Robert Best, Infotech20191101
Over 3 billion phishing emails are sent every day. You will have seen a few in your inbox already today. However, there would have been a few that you didn’t even realise where phishing emails.
Phishing emails are a social engineering tactic that preys on human behaviour. They are designed to trick the reader into taking an action the sender wants. That could be clicking a malicious link or sending sensitive information.
So how do you spot a phishing email?
In this brief guide, we will help you understand what a modern phishing email looks like and how you can spot them.
Check the sender address
A common phishing ploy is to spoof the display name on an email. As inboxes show the display name spoofing the name of someone else in the business or a customer means the email is likely to be opened.
The harder thing to spoof is the actual domain name the email is coming from (@domainname.com for example). So even if you do recognise the sender name double-check the domain is genuine. You will find scammers often use domain names with subtle changes, such as a missing letter.
Hover over links before clicking them
Most phishing emails want you to click on a link. The link will look genuine but will either lead directly to a virus or a webpage designed to gather sensitive information.
Before clicking any link hover your mouse over it. If the link address looks unusual or is not what you expect to see, then don’t click on the link. A good way of checking any link you are unsure on is to open a browser window and enter the domain part of the address to see if it’s genuine.
Is the email requesting sensitive information?
If the email is unsolicited and requests sensitive information it is likely a scam. You are the winner of a competition you never entered is a good example of this (as well as the well known Nigeran Prince email). Most companies will never send you an email asking for sensitive information unless you requested them, password reset for example.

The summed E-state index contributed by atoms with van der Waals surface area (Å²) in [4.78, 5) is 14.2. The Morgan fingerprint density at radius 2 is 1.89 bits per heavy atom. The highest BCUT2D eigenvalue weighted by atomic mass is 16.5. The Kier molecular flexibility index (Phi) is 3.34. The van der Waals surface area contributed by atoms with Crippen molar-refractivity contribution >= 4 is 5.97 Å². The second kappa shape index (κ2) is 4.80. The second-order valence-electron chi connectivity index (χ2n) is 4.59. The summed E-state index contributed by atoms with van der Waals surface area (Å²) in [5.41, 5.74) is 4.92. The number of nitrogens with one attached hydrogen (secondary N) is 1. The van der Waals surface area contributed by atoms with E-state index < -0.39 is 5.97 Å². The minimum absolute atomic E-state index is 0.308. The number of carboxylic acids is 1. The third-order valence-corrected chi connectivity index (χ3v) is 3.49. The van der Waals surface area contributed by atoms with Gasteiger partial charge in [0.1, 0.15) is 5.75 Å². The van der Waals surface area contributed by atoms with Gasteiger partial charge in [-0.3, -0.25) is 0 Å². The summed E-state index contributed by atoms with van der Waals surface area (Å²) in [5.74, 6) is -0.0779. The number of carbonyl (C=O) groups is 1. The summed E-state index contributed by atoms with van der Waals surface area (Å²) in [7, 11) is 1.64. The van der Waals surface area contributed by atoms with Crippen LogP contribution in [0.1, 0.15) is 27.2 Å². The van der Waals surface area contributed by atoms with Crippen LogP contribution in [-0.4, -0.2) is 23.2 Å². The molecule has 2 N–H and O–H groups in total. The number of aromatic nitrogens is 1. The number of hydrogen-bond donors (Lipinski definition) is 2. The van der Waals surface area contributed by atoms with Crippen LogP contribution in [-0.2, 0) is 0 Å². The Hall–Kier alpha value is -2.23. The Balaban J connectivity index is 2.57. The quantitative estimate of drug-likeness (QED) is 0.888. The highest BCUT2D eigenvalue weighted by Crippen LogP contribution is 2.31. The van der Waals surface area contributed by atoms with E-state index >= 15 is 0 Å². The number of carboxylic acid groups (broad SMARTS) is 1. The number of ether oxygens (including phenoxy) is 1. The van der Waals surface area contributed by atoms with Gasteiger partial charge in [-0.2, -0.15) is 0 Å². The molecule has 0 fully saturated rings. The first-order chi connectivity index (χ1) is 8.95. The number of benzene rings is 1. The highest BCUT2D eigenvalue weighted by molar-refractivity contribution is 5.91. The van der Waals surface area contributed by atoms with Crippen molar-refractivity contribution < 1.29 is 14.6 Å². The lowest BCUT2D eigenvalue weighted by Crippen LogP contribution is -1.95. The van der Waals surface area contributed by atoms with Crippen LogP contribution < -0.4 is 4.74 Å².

In fact, most companies will continually stress that they won’t ask for sensitive information. If you follow a link to a website that is asking for sensitive information you must be entirely sure it is genuine.
Be wary of urgent or scare tactics in the subject line
Creating a sense of urgency is a popular phishing email tactic. Beware of emails saying you have a limited time to take action. A common scammer approach is subject lines such as ‘your account has been suspended or ‘there has been an unauthorised login attempt’.
If you receive an email like this and you are unsure if it is genuine follow the other tips in this guide. If you are still unsure then speak to the company over the phone, making sure you don’t use a phone number included in the email, get it directly from their website.
Beware of attachments
When was the last time a genuine company sent you an email with an attachment? It is only likely to happen if you have bought something from them or you have requested information from them.
There will be times that a genuine company does send you an email with an attachment but you will usually have done something to request, for example, an ebook download.
Review the signature
Does the email have a signature at the end? And how much detail does the signature contain? The lack of contact information can be a sign of a phishing email.
Do the links in the signature work? Scammers will often take screengrabs of genuine signatures. By using that as an image they can’t include the actual links. If the signature does have links hover over them to see if they are genuine.
Even the best spam filters will not stop every single phishing email. Spammers have become a lot more sophisticated and are better at beating the filters. That why it is important to be on the lookout for phishing emails.
By knowing the tactics spammers like to use, you can start a phishing email in your inbox. Knowing what to look for will make it less likely for you to fall victim to a phishing email.
Robert Best, Marketing Manager at Infotech
For more information about Infotech please visit their website: https://www.infotech.co.uk/
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